I just killed a boat. I didn't want to, I had to. She was heartbroken, abused, squandered, ruined. I didn't ask to be her killer, her destroyer. Once this merry cruiser sailed the Great Lakes, a pleasure to her people. Then confusion and galling family flippancy, and she was forgotten at the edge of the forest, exposed to the elements and wild creatures. Years passing. She called to me for an ending. She brought me to her, made her my responsibility: to kill her properly, rip her apart bow to stern, marvel at her robust construction. Even waterlogged and rotting, she was tough to take apart.
She asked me to do this thing, this killing. I think because I am a sailor, because I have the water within. I could understand her, see her. Ask her for forgiveness. Forgiveness for everyone who disregarded her, let her down. She must have been so fine in her prime.
Alex and I salvaged what we could — bronze and brass fittings, hobbit-size porcelain sink and loo, a white gas cookstove. Then I set upon her with a skid loader, driving the forks deep into her flanks, slashing sideways and opening up ragged gashes, breaching her hull. Fragments of fiberglass veneer dropping into the dirt. Growling fierce hydraulics tearing splintered timbers of exotic tropical hardwood, harvested before I was born.
Pulling off her stern in one great hunk. Shredding her sides right down to her curving keel. A keel which had to be dragged out of the crib, having defeated the lifting capacity of the skid loader with over 2,300 pounds of lead alloy ballast. Then Jim showed up, and the three of us spent hours wrenching dense metal bricks from an ingenious interlocking entanglement. Finally, just Alex and I were pulling the last of the lead free and dropping her spine into the dumpster, spiky with bent and sheered fasteners.
A violent ending needed, requested. A brave finish for a brave little beauty.
I speak of this to celebrate her and remember her for as long as podcasts are heard, for now you know that she was, and how she passed. Her name was Mai Toy, a silly name perhaps, but hardly a silly story.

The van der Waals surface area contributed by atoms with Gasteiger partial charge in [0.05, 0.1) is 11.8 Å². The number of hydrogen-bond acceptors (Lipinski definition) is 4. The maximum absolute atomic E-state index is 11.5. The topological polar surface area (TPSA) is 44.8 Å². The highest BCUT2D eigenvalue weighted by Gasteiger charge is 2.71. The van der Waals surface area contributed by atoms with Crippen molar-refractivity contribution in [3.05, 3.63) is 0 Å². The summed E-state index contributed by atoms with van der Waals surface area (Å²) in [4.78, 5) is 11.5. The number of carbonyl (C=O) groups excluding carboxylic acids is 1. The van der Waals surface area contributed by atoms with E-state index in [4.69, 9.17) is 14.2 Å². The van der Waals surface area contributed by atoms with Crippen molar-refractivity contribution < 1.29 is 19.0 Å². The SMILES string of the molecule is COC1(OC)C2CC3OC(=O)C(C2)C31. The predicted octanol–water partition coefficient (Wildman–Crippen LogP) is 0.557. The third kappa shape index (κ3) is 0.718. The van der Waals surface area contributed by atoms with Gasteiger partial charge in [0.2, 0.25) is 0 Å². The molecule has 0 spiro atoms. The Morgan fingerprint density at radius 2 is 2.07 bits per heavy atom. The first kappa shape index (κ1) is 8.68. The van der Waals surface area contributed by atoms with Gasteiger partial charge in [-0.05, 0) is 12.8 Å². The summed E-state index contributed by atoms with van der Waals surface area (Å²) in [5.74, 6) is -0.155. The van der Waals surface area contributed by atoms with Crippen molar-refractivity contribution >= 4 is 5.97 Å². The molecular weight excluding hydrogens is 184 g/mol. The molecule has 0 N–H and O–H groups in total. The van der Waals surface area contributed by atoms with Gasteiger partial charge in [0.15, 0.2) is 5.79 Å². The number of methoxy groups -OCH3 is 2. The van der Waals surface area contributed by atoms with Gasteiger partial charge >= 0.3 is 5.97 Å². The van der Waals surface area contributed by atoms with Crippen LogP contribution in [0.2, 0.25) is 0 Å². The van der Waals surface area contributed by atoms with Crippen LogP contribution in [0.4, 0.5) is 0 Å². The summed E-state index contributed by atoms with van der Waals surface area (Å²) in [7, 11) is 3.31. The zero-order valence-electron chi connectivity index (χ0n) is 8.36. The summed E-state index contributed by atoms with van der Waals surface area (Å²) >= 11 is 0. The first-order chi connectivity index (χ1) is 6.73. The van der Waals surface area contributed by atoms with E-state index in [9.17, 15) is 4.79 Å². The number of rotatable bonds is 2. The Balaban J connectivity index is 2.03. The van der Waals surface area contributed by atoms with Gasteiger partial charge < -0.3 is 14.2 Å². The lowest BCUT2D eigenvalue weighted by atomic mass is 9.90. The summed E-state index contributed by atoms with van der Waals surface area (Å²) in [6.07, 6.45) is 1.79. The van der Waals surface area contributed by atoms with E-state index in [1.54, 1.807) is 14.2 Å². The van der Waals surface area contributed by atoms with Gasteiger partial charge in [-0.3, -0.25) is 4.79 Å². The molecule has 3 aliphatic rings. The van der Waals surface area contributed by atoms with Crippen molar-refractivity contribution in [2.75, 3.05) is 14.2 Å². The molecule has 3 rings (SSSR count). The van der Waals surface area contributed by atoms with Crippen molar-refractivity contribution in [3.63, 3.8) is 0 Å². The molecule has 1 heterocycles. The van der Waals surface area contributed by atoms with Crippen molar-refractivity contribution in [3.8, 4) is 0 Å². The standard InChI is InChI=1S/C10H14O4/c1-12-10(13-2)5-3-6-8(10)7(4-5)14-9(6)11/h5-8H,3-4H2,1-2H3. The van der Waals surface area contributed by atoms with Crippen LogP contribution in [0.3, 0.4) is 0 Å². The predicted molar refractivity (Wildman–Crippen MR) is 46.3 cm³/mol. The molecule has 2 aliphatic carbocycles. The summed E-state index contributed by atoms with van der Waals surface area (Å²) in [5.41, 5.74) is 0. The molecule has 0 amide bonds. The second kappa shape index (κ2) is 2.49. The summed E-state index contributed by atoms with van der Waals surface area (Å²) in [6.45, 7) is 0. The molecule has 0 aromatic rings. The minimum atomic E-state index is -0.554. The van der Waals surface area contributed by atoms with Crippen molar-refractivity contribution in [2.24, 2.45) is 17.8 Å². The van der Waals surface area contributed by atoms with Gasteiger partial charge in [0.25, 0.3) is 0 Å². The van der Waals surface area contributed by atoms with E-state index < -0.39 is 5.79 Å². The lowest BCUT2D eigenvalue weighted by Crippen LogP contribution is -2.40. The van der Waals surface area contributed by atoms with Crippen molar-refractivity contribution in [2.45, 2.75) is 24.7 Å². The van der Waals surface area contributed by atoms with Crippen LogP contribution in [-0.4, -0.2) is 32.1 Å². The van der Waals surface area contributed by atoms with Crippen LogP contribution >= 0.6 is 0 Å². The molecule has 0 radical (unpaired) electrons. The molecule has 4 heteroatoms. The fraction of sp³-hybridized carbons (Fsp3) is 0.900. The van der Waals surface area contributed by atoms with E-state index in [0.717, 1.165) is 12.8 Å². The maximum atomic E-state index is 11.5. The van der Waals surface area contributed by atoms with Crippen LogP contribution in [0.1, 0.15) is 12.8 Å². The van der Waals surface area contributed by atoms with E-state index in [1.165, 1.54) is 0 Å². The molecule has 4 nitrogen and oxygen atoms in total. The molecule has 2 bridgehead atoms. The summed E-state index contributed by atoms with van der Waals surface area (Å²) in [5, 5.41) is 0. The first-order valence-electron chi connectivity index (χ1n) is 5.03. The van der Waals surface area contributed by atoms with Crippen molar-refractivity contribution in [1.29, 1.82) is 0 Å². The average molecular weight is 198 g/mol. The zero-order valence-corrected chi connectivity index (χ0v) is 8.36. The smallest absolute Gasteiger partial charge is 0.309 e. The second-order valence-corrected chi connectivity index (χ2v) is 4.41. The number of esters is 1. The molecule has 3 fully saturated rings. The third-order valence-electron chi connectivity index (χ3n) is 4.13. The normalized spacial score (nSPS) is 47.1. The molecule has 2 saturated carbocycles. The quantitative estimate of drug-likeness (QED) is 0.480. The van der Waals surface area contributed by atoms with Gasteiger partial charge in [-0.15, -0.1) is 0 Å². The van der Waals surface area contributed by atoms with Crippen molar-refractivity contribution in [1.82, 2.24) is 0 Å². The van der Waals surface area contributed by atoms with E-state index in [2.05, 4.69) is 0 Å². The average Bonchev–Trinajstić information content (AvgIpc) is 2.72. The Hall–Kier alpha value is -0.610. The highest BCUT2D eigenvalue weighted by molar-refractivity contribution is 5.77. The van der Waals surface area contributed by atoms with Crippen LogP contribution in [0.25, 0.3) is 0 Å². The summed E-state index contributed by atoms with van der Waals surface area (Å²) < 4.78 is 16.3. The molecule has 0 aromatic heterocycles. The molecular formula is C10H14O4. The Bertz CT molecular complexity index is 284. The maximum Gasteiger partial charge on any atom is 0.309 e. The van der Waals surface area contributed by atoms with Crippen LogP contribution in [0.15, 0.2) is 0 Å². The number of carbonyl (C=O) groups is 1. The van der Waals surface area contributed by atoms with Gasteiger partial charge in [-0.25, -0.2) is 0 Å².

Also, I want to tell you about the quality of the killing. To say something about how I gave myself to the doing of this favor, this sacred act. Because we've been talking about bliss and how struggle isn't. Bliss. Struggle isn't bliss. Unless it is.
When we discussed dreams coming true in 110, I emphasized the efficacy of bright imagination over hard work. Bringing desires into being by feeling fine in contrast to elbow grease, noses to the grindstone, effort. There’s a caveat, tho. Hard work works when we love working. When we struggle purely for the struggle, reveling in our resilience, our endurance, in the flow of our competence and power, then struggle throws off sparks, lightning bolts and rainbows. When hard work feels great, we’re calling miracles just as robustly as when we just feel great for no apparent reason, doing absolutely nothing.
This killing was like that. At first I felt angry. I hated what had been done to her, how she had been squandered. The time, energy, and resources expended to build her so strong, all ending up as landfill.
This fierce feeling had a flip side. Who else besides me could both rend and appreciate her? Who could do the awful work with wonder and reverence? She was finished, she needed a way out, she needed a friend to help her along. I was that friend, her last friend.
Yes, the work was strenuous and emotionally challenging, but I also felt intrigued, engaged, and glad. The request to unmake her was a confirmation of my own significance, my worth. A perfect rendezvous.
So that's a story about effective action. Action for action's sake, whether powered by strange passions or merely a magical tingle. Satisfying the body's yearning to push and pull. Fluid problem-solving with amped-up perception. Falling in love with presence. Answering the call of mystery.
Feeling good comes in so many flavors. That's the trick isn't it? Deciding what's pain and what's pleasure, whether or not what we are experiencing is what we want. Explore this deeply and we might decide that everything feels good.
That's Daughter of Godcast Episode 112, Her. The twilight of Season Three, Summer Vacation. Dipping down into the 40s and 50s in Northern Michigan now, with big blustery winds and the trees starting to seriously color. I'm feeling like I still have a little to say about bliss and action, what completion feels like, how to keep a spark of summer inside always. Logistics to handle before we start sprinting out the last few months before Daughter of God. Appreciation for this podcast, for you who participate, for this reason to write and record. Boats are beings, too. We are all in this together.